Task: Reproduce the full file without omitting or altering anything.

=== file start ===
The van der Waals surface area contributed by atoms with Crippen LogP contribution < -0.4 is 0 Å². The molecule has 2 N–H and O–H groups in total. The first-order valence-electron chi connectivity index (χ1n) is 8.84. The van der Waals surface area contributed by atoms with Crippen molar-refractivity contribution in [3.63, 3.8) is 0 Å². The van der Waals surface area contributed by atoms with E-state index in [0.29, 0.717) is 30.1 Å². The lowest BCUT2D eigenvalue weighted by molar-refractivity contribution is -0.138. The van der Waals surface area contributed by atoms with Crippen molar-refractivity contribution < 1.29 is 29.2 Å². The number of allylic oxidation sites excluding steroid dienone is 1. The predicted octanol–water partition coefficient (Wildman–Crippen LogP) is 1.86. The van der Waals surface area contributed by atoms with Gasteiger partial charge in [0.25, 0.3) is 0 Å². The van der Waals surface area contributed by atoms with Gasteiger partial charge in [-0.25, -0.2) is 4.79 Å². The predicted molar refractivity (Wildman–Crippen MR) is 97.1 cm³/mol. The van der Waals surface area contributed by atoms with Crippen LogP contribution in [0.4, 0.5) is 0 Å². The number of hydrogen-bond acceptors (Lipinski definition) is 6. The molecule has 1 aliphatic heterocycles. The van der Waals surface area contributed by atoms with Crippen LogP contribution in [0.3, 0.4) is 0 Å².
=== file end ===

The van der Waals surface area contributed by atoms with Crippen LogP contribution < -0.4 is 0 Å². The molecule has 2 N–H and O–H groups in total. The first-order valence-electron chi connectivity index (χ1n) is 8.84. The van der Waals surface area contributed by atoms with Crippen molar-refractivity contribution in [3.63, 3.8) is 0 Å². The van der Waals surface area contributed by atoms with E-state index in [0.29, 0.717) is 30.1 Å². The lowest BCUT2D eigenvalue weighted by molar-refractivity contribution is -0.138. The van der Waals surface area contributed by atoms with Crippen molar-refractivity contribution < 1.29 is 29.2 Å². The number of allylic oxidation sites excluding steroid dienone is 1. The predicted octanol–water partition coefficient (Wildman–Crippen LogP) is 1.86. The van der Waals surface area contributed by atoms with Gasteiger partial charge in [0.25, 0.3) is 0 Å². The van der Waals surface area contributed by atoms with Gasteiger partial charge in [-0.25, -0.2) is 4.79 Å². The predicted molar refractivity (Wildman–Crippen MR) is 97.1 cm³/mol. The van der Waals surface area contributed by atoms with Crippen LogP contribution in [0.4, 0.5) is 0 Å². The number of hydrogen-bond acceptors (Lipinski definition) is 6. The molecule has 1 aliphatic heterocycles. The van der Waals surface area contributed by atoms with Crippen LogP contribution in [0.3, 0.4) is 0 Å².